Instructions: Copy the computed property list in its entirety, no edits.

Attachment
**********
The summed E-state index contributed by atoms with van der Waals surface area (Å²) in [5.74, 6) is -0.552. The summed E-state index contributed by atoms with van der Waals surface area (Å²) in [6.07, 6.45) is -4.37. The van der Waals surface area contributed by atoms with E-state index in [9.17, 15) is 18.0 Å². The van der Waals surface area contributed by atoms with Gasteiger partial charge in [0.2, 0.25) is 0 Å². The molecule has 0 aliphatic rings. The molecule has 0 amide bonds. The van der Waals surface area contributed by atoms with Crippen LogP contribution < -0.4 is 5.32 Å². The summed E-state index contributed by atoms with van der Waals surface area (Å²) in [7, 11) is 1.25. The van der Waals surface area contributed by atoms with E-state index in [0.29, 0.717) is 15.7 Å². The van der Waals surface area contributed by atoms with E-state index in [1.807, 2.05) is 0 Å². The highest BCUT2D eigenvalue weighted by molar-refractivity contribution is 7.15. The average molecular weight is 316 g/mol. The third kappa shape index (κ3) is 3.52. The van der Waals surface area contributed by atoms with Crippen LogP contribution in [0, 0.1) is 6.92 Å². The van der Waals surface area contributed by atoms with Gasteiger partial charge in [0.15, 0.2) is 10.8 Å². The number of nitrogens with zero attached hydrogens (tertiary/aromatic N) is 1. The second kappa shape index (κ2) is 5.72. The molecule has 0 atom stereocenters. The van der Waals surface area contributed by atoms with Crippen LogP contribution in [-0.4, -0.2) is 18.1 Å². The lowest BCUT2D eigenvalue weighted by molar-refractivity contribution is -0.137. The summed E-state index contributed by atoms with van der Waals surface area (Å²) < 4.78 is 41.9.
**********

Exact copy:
The summed E-state index contributed by atoms with van der Waals surface area (Å²) in [5.74, 6) is -0.552. The summed E-state index contributed by atoms with van der Waals surface area (Å²) in [6.07, 6.45) is -4.37. The van der Waals surface area contributed by atoms with E-state index in [9.17, 15) is 18.0 Å². The van der Waals surface area contributed by atoms with Gasteiger partial charge in [0.2, 0.25) is 0 Å². The molecule has 0 aliphatic rings. The molecule has 0 amide bonds. The van der Waals surface area contributed by atoms with Crippen LogP contribution < -0.4 is 5.32 Å². The summed E-state index contributed by atoms with van der Waals surface area (Å²) in [7, 11) is 1.25. The van der Waals surface area contributed by atoms with E-state index in [0.29, 0.717) is 15.7 Å². The van der Waals surface area contributed by atoms with E-state index in [1.807, 2.05) is 0 Å². The highest BCUT2D eigenvalue weighted by molar-refractivity contribution is 7.15. The average molecular weight is 316 g/mol. The third kappa shape index (κ3) is 3.52. The van der Waals surface area contributed by atoms with Crippen LogP contribution in [0, 0.1) is 6.92 Å². The van der Waals surface area contributed by atoms with Gasteiger partial charge in [0.15, 0.2) is 10.8 Å². The number of nitrogens with zero attached hydrogens (tertiary/aromatic N) is 1. The second kappa shape index (κ2) is 5.72. The molecule has 0 atom stereocenters. The van der Waals surface area contributed by atoms with Crippen LogP contribution in [-0.4, -0.2) is 18.1 Å². The lowest BCUT2D eigenvalue weighted by molar-refractivity contribution is -0.137. The summed E-state index contributed by atoms with van der Waals surface area (Å²) < 4.78 is 41.9.